To address this question, monkeys were used for single unit recordings (of parietal neurons). In one experiment, its task was to grasp a piece of food and bring it to its mouth. Its next action was to grasp a piece of food, but this time place it into a container. For most of the neurons, there was a distinct difference in readings between the two cases, despite the similarities in actions, because of the different goals. This result "illustrated that the motor system is organised in neuronal chains, each of which encodes the intention of the act." The second part of the experiment then attempted to address the issue of whether this neural behaviour explains how we understand the intentions of others. Using a similar procedure as previously, a monkey was set to watch an experimenter perform one of two actions - grasp and then either bring food to the mouth, or place in a container - and single unit recordings taken. The results were quite striking (tome at least): "The patterns of firing in the monkey's brain exactly matched those we observed when the monkey itself performed the acts...". This was for both tasks, thus illustrating a link between the neural representations of motor actions and the capacity to understand the intention of those same actions in others. Using brain imaging, these results seem to be also confirmed in humans.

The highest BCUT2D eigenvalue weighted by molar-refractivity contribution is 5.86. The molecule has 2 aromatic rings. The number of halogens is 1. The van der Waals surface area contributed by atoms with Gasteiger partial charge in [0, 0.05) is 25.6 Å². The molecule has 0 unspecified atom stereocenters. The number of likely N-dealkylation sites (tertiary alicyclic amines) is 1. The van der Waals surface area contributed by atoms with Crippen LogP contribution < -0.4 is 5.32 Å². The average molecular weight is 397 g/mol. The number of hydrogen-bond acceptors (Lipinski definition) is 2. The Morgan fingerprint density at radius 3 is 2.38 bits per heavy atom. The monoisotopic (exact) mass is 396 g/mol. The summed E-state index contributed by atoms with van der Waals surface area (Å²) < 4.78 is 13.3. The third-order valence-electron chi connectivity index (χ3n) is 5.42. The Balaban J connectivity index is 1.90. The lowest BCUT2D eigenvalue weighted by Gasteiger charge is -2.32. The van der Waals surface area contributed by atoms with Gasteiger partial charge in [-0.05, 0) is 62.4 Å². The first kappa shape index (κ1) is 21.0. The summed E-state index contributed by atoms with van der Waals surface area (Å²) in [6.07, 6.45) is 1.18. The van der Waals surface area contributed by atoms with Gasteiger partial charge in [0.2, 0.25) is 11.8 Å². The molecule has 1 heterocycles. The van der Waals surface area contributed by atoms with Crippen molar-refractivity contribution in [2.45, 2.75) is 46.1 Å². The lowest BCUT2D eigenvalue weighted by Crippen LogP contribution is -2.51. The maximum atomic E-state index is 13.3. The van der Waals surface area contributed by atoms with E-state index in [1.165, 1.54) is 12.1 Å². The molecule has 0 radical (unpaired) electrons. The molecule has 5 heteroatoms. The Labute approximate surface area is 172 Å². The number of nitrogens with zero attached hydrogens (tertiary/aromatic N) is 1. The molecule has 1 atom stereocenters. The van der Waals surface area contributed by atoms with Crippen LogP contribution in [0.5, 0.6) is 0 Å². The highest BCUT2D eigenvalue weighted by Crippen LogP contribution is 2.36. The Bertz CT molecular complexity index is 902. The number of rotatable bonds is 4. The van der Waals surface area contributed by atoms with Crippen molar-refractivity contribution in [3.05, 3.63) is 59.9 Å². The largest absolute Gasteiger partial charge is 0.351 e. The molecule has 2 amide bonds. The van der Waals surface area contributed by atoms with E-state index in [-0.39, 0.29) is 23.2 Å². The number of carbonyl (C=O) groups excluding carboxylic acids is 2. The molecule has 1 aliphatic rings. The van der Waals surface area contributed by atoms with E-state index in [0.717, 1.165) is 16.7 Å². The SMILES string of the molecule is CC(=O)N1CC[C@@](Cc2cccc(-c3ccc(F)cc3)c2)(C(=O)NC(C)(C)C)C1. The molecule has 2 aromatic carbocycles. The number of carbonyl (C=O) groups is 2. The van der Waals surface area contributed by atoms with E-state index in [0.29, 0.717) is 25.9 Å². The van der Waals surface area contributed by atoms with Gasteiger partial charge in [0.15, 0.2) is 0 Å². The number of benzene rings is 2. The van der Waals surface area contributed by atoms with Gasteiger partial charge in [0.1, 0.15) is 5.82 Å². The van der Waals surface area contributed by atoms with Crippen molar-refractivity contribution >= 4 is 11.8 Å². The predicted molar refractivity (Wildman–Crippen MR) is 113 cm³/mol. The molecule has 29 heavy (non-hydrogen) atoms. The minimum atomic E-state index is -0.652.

Further studies showed that emotions may also be communicated in this way. Given that the communication of emotions is of vital importance in a social network (such as the societies and interpersonal relationships in which humans persist), the action of mirror neurons may explain this - "Thus, when people use the expression 'I feel your pain' to indicate understanding and empathy, they may not realise just how literally true their statement could be". It is acknowledged that this mechanism does not explain all possible aspects of social cognition, but it does go a long way in providing a neural basis for interpersonal interactions. Deficiencies in this system may then be responsible for conditions such as autism spectrum disorders, in which interpersonal communication and difficulty with picking up social cues are characteristic. (V.S. Ramachandran, among others, has written on this subject.)
On a side note, philosophers have long held that one must experience something 'within oneself' in order to truly comprehend it - the finding of mirror neurons provides a physical basis for this view. More than this, this discovery has the potential to dramatically change "the way we understand the way we understand". More recent recent evidence has suggested that the mirror neuron mechanism plays an important part of how people learn new skills. Imitation is very important for humans when young and learning skills and knowledge, much more so than any of the other primates. Could the development of the mirror neuron system in our phylogenetic past be responsible for this? Studies are ongoing to address the question of whether they exist in other species, or whether they are a more recent evolutionary development. Whatever the answer, it is clear that mirror neurons have an important role to play in communication and learning - more detailed characterisation is the subject of ongoing research.


fer said...

nice article, i find it helpfull.

Paul said...

You're welcome, I'm glad you've found something of use here.